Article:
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Worthing Council becomes latest to declare cost of living emergency

Friday, July 22nd, 2022 10:11pm

By Jessica Hubbard - Local Democracy Reporter

Worthing Borough Council has declared a ‘cost of living emergency’ in the wake of rising prices but questions have been asked about how this will help those in need.

The motion was put forward by deputy leader Carl Walker and was seconded by cabinet member for citizen services Emma Taylor. It says that ‘12,000 Worthing residents are living in food insecurity’ with ‘almost a quarter of Worthing children living in poverty’.

“This is so serious that it should be treated as an emergency,” reads the motion. In a wealthy economy citizens should be able to afford to house, clothe and feed themselves and their children and be able to live a reasonable quality of life.”

The motion was accepted by the full council on Tuesday (19 July) and it commits the council to drawing up an ’emergency strategy’ to address cost of living pressures faced by residents.

The council has also agreed to write to the government to ask for support for renters and low income households; including making the now scrapped £20 Universal Credit uplift permanent and suspending no fault evictions.

During a speech on Tuesday, Mr Walker said he would make ‘no apologies’ for his scathing criticism of national government. “Poverty is a political choice,” he said. "I condemn unequivocally the national Conservative government for how they have destroyed people’s lives with 12 years of deliberate economic violence. If you just listen to the plights of people in Worthing, parents in Worthing, who I have spoken to telling me that their kids are crying in bed going to sleep at night because they’re hungry. It is regrettable that now we have to pick up this mess as local authority. But how do we do that, when our budgets have been slashed hugely in the last 10 to 12 years by central Conservative government?”

Hazel Thorpe (LDem, Tarring) said she was sad that the cost of living crisis was being ‘used as a political football’.

She explained that she brought an almost carbon copy of the motion to a meeting in 2020 and was ‘appalled at the length of time it has taken to get to this stage’. She asked: “How does it differ from the work already been done in house by officers?”

Adur and Worthing Councils face having to make £2.7 million of savings by the end of March 2023, so there are limited resources.

It led other councillors to question how declaring a cost of living emergency would help those in need. Steve Waight (Con, Goring) pointed out that motions to the council are ‘declarative’ and ‘do not incur any actual spending’. “The council resolves to declare a cost of living emergency, that’s fine, we understand that and we support that,” he said, “But that doesn’t help a single person out there at the moment.”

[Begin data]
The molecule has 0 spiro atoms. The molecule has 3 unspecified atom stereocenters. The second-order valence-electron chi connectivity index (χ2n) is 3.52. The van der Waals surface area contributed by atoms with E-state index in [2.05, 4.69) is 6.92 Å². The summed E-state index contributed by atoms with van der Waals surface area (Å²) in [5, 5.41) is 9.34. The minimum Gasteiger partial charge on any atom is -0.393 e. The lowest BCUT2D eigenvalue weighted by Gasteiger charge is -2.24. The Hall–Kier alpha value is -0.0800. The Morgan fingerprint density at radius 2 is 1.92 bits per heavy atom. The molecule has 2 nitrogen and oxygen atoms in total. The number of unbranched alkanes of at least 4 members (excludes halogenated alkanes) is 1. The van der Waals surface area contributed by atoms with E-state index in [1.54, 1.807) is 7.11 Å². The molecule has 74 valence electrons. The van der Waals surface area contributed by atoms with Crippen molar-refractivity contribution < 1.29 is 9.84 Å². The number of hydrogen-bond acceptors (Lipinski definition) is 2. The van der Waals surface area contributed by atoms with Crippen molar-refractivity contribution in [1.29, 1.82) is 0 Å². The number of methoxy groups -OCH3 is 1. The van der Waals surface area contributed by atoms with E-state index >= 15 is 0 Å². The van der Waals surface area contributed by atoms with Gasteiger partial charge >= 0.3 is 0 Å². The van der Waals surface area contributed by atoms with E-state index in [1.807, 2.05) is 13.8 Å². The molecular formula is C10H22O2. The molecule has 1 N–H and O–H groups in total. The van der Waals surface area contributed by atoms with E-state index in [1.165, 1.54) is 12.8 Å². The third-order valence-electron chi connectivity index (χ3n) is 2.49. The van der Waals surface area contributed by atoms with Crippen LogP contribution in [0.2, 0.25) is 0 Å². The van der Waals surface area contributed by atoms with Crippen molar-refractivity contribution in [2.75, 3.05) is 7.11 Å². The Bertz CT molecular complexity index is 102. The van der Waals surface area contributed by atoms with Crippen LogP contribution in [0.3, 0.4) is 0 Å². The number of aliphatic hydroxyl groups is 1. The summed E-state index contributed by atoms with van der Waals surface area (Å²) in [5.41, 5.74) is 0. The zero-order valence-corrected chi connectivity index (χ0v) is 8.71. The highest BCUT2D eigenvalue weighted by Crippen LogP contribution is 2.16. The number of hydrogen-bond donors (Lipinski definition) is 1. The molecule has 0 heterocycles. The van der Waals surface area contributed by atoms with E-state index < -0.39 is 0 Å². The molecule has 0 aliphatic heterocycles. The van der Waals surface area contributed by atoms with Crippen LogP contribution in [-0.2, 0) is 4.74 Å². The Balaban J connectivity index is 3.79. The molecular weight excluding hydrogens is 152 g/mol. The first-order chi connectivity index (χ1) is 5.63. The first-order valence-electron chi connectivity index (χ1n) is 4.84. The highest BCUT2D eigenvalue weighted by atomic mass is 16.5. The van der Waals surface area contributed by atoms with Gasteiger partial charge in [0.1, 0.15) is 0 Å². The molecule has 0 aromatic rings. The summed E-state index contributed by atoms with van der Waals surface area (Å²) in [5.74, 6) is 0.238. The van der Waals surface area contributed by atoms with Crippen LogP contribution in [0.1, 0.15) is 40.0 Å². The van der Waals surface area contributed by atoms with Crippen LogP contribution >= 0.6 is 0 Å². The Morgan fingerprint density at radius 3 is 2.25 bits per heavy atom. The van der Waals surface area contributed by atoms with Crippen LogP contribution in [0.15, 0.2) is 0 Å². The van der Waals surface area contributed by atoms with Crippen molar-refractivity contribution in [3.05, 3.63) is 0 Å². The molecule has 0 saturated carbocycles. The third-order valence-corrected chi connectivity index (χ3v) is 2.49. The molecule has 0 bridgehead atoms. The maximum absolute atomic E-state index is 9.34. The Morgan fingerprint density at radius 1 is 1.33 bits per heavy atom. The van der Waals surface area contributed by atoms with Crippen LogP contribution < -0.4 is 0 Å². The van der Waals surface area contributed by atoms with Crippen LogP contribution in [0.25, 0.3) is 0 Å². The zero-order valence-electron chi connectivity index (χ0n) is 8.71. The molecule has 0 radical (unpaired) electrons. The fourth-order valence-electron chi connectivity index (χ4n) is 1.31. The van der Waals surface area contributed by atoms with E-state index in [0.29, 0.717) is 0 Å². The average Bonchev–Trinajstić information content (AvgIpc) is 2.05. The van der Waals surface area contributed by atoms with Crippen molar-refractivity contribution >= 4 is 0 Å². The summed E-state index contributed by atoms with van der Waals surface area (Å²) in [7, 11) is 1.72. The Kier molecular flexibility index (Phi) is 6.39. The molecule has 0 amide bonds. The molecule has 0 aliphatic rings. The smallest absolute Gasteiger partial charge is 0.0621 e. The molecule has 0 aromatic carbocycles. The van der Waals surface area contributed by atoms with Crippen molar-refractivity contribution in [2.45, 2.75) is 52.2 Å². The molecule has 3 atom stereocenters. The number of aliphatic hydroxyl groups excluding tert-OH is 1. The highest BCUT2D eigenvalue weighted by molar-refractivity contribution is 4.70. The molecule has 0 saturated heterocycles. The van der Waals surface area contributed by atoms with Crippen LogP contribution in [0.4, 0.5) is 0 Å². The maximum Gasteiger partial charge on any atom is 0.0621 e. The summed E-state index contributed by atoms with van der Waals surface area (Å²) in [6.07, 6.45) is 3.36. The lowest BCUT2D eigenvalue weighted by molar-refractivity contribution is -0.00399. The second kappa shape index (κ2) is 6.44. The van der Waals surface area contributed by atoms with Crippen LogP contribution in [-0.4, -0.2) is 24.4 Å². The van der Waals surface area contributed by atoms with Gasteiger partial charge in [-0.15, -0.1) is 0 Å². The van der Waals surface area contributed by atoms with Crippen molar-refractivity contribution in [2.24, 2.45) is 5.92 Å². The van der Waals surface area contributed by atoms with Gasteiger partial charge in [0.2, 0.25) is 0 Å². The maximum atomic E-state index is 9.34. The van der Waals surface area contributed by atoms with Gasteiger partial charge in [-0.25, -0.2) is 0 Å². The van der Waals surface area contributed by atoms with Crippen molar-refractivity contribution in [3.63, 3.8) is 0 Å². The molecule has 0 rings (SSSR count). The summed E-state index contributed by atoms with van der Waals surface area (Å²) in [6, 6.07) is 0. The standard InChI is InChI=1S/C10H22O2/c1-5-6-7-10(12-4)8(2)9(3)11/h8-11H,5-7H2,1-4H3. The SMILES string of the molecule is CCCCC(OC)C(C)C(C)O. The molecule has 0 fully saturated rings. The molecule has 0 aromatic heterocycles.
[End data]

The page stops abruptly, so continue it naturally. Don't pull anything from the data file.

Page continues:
Dan Humphreys (Con, Offington) criticised Mr Walker for ‘failing to mention’ the cost of living support package from central government, which sees direct payments to families and a ‘discretionary’ award of £200,000 for Worthing Borough Council to distribute as it sees fit.

“Councillor Walker could have taken a much more collaborative approach to this, but chose instead to take a very different approach,” said Mr Humphreys.

“One thing you didn’t mention of course was the most recent cause of the spiralling inflation that we see which is a war in Ukraine that sent oil and gas prices, and now food prices, spiralling upwards.

“This motion could have already been through Joint Strategic Committee weeks ago and been acted upon.
“It is now time to pull your fingers out.”

Council leader Beccy Cooper said the motion would allow the council to put a plan in place and Mr Walker said he was committed to working with partners to address cost of living pressures.

“You don’t solve hunger, fuel poverty, income inequality, and homelessness with discretionary funds, charity food banks, food networks, and random, poorly thought through and inadequate grants from central government,” said Mr Walker.

“You solve it with political will, plain and simple.”

Ms Taylor, who seconded the motion, said: “I want to honour the amazing people of Worthing who, despite all their best efforts, are struggling to make ends meet and I want to say to them: you are not failing, you are being failed.”

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